the 2014 ABL Yearbook. Now that my 2015 card data is in the computer, it’s a good opportunity to see if the Rs are still as numerous. I did a simple count of the pitchers in recent seasons that have each symbol. Starters and relievers are all grouped together. The data is from only the pitchers with ABL eligibility; not all Triple Play cards are represented. I don’t think I’ve missed too many eligible players over the last few seasons, but the first couple of seasons considered here are probably missing a few, especially for the 2008 season. The years listed refer to the ABL season, so the 2015 data is from the 2014 Triple Play cards that we’ll be using in the upcoming 2015 ABL season. OK, enough of the fine-print bullshit, let’s go to the graphs.

sym_homerun

Well, it looks like 2014 was a blip for the R symbol. The frequency has dropped down to the previous level.

The H symbol continues to occur infrequently. (To the relief of all ABL managers!) It’s interesting that the level of the H symbol seems to follow that of the R from year to year. I didn’t notice that before, probably because the yearbook study weighted the symbols by how many innings were pitched in the ABL, and nobody likes to give an H pitcher a lot of innings. In 2014, when the R frequency doubled, the H frequency doubled too, from 4.5% to 9.5%! In 2015 it’s back down to 4.5%.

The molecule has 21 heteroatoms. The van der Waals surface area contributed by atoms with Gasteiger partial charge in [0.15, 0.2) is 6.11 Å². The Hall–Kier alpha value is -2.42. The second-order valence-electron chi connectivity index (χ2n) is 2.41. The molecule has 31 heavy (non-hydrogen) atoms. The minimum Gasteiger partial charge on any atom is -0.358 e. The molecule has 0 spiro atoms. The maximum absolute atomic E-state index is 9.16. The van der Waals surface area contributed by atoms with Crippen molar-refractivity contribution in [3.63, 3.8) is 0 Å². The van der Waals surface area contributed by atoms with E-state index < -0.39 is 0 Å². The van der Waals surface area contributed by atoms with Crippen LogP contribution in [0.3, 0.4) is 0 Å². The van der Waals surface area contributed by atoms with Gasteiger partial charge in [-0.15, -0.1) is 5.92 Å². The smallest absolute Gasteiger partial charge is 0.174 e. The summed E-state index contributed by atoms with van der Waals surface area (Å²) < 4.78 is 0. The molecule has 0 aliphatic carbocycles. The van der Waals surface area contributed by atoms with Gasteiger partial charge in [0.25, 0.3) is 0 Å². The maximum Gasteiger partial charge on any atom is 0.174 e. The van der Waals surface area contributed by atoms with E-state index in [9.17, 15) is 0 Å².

sym_walk

The L symbol is back with a vengeance! Lots of shorts have the L this year, and it looks like every single qualified closer has one. In the yearbook I speculated that the combination of B & L might be constant. It sure doesn’t look like that in 2015. This season should see more walks than ever before erased from batter cards, because the frequency of Bs is up too.

sym_single

And finally, the F symbol (found on relievers’ cards only) has not fluctuated much over the years.

In summary, compared to last season, expect fewer homers & deeps to be re-rolled, and expect to lose more walks off the batters card.